Today’s Everyday Goddess has a story that a truly believe will change people’s lives, and possibly even save it.
I met Jess through the creator of a podcast I was a guest on a few months back, Danni Pomplun. Jess describes herself as being “functional, real, and fun,” and I couldn’t agree more. Her humorous and raw takes on navigating life with mental illness resonated with me the moment I heard her story, and I knew I had to share them here on the blog. Not only is it a beautiful opportunity to honor her story of growth and learning, but it’s a testament to the power of yoga and proof that healing is possible.
Without further ado, Jess in her own words.
“My own internal dialogue lacked compassion; I refused to acknowledge I was mentally ill.”
Who are you? What is your “story?”
My name is Jessica Seid
, but I do answer to Jess. I get it, three syllables can be a lot of effort. My last name will forever be mispronounced, but it’s pronounced like the past tense word for “say” (i.e. Said). I’m 29 years old as of September 2017, and I am currently practicing and teaching yoga in San Francisco.
I was born and raised in San Diego, CA and moved to San Francisco for undergrad at SF State in 2006. I moved for a short period to Honolulu, Hawaii, after graduating SF State in 2010 to pursue a Master’s in Linguistics at UH Manoa. Despite graduating undergrad on time, I took two separate semesters off and managed to graduate within 3.5 years.
Why the semesters off? Rewind back to high school.
We can all relate to and remember those awkward teenage years, where we are trying to find our footing in life, figuring out where we each fit in to the mold. I didn’t know myself well enough, lacked the self-respect and dignity to pull away from things that were negative influences on me. Feeling lost, I turned to drugs and alcohol—all a facade to mask and quiet the internal confusion within me (an internal shit show, if you will). Triggered by the dissolution of a relationship, the rejection led me to self-harming thoughts and the desire no longer live. With an attempt at ending my life, I remember being on the phone with my mother who was overseas in Taiwan where there was nothing she could do. The police showed up at my door, and my dad and sister were shocked, distraught, and escorted me in my dad’s car with my sister next to me asking why I would want to do this to myself, all the way to the hospital.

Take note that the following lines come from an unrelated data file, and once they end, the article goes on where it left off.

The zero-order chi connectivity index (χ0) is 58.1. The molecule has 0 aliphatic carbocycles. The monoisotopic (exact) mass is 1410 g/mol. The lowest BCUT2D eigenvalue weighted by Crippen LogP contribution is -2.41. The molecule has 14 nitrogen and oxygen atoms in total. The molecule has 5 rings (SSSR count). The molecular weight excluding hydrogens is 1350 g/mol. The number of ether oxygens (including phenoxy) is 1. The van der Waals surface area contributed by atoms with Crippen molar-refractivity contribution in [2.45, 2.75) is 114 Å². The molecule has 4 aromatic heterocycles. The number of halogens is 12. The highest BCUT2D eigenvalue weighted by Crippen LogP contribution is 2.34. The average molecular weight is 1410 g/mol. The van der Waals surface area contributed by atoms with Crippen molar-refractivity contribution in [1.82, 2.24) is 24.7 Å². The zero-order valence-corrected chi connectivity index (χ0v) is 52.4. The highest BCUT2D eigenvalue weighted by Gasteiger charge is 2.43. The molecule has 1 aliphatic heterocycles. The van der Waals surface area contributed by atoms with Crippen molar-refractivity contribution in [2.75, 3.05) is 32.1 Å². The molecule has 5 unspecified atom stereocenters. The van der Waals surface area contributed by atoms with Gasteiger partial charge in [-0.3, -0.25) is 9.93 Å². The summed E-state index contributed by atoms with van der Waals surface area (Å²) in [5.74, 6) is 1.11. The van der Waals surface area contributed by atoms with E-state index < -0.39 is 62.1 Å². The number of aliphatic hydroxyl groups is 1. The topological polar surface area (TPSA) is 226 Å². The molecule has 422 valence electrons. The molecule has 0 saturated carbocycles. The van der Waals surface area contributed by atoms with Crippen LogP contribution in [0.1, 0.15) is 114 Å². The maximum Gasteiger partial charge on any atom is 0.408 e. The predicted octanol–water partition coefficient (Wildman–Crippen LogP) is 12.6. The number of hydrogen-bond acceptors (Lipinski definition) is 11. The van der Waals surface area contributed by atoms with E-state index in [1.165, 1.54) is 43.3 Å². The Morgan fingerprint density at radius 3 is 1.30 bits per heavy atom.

I spent several days in the hospital, forced to answer questions I didn’t want to, and talk to medical staff I wanted nothing to do with. In order to be released, I realized I had to play the part, obey the rules, and do what was asked of me so I could be left alone. It was only a band-aid that did not heal the emotional wounds that were very deep.
Once released, I struggled to re-integrate back into my teenage life, now with the added stigma of being mentally ill. Was I crazy? Yeah, I must be, if I landed myself in a supervised mental facility. My dad didn’t understand, and felt I could snap out of it because when he grew up, mental illnesses didn’t exist. My mom went through postpartum depression, and vaguely understood but kept her distance and drove me to my psychiatric appointments. I saw therapists, psychologists, and psychiatrists and had to confront the reality that my brain was not well, just like any other internal organ within my body.
My ego prevented me from moving towards the path to “normalcy.” What if my friends knew I had to see a psychiatrist? What if they knew I had to be on anti-depressants? They would think I’m mentally unstable and treat me as someone who is fragile. My own internal dialogue was lacked compassion; I refused to acknowledge I was mentally ill.
I eventually connected with a psychiatrist who was both goofy, completely human (unlike the sterile, matter-of-fact medical professionals I had previously been exposed to). He made me realize that I should give as much attention and care to my brain—arguably the most important organ in my body—as any other part of me. I convinced myself to frame it as chemical imbalance, or deficiency, justifying the need for medication and continued therapy. Once I was able to accept my current situation, a switch flipped. I felt guilty for putting my family through the stress and worry that I caused and vowed to do better by them.
After graduating high school, I moved up north from San Diego to attend college. College is a huge culture shock and transition for most people, and I felt like I adjusted pretty well throughout my first year. Sophomore year, though, was a different story. I moved into a dorm where three out of the four people living in there were already friends, and grew up together. As the odd person out, I was not privy to their previous lives before then, and felt isolated. One of the girls was a bully to me, and I didn’t know how to confront her or deal with the anger I felt towards her. Instead of reaching out to someone, I internalized all that I was feeling and wasn’t able to just feel. To compound with that situation, a friend of mine had passed away and I was feeling that loss. The bully I was cohabiting with kept a passive-aggressive attitude towards me, and I didn’t understand why the other two girls weren’t seeing what was happening, or saying anything in my defense. As far as I was concerned, I was trying to share the same living space as her, respect her as a fellow student, attend my classes, and live my life.